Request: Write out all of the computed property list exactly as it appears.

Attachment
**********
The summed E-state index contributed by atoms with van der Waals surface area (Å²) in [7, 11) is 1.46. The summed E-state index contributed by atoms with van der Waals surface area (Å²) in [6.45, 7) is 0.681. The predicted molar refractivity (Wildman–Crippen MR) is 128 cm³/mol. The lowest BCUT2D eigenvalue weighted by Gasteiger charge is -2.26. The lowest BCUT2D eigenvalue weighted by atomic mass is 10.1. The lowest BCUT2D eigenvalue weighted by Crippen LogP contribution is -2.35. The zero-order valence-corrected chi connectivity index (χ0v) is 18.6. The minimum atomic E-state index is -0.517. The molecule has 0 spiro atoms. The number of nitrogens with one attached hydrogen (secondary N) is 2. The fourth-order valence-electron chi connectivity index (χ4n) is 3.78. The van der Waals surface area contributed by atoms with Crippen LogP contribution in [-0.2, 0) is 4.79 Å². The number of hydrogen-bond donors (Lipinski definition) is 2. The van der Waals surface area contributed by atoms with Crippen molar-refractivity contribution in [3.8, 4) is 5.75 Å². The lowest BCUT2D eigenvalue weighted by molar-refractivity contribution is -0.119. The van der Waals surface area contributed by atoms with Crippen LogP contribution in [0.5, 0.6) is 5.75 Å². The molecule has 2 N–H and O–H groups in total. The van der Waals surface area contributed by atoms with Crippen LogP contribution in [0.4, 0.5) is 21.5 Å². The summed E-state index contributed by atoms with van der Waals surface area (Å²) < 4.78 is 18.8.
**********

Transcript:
The summed E-state index contributed by atoms with van der Waals surface area (Å²) in [7, 11) is 1.46. The summed E-state index contributed by atoms with van der Waals surface area (Å²) in [6.45, 7) is 0.681. The predicted molar refractivity (Wildman–Crippen MR) is 128 cm³/mol. The lowest BCUT2D eigenvalue weighted by Gasteiger charge is -2.26. The lowest BCUT2D eigenvalue weighted by atomic mass is 10.1. The lowest BCUT2D eigenvalue weighted by Crippen LogP contribution is -2.35. The zero-order valence-corrected chi connectivity index (χ0v) is 18.6. The minimum atomic E-state index is -0.517. The molecule has 0 spiro atoms. The number of nitrogens with one attached hydrogen (secondary N) is 2. The fourth-order valence-electron chi connectivity index (χ4n) is 3.78. The van der Waals surface area contributed by atoms with Crippen LogP contribution in [-0.2, 0) is 4.79 Å². The number of hydrogen-bond donors (Lipinski definition) is 2. The van der Waals surface area contributed by atoms with Crippen molar-refractivity contribution in [3.8, 4) is 5.75 Å². The lowest BCUT2D eigenvalue weighted by molar-refractivity contribution is -0.119. The van der Waals surface area contributed by atoms with Crippen LogP contribution in [0.5, 0.6) is 5.75 Å². The molecule has 2 N–H and O–H groups in total. The van der Waals surface area contributed by atoms with Crippen LogP contribution in [0.4, 0.5) is 21.5 Å². The summed E-state index contributed by atoms with van der Waals surface area (Å²) < 4.78 is 18.8.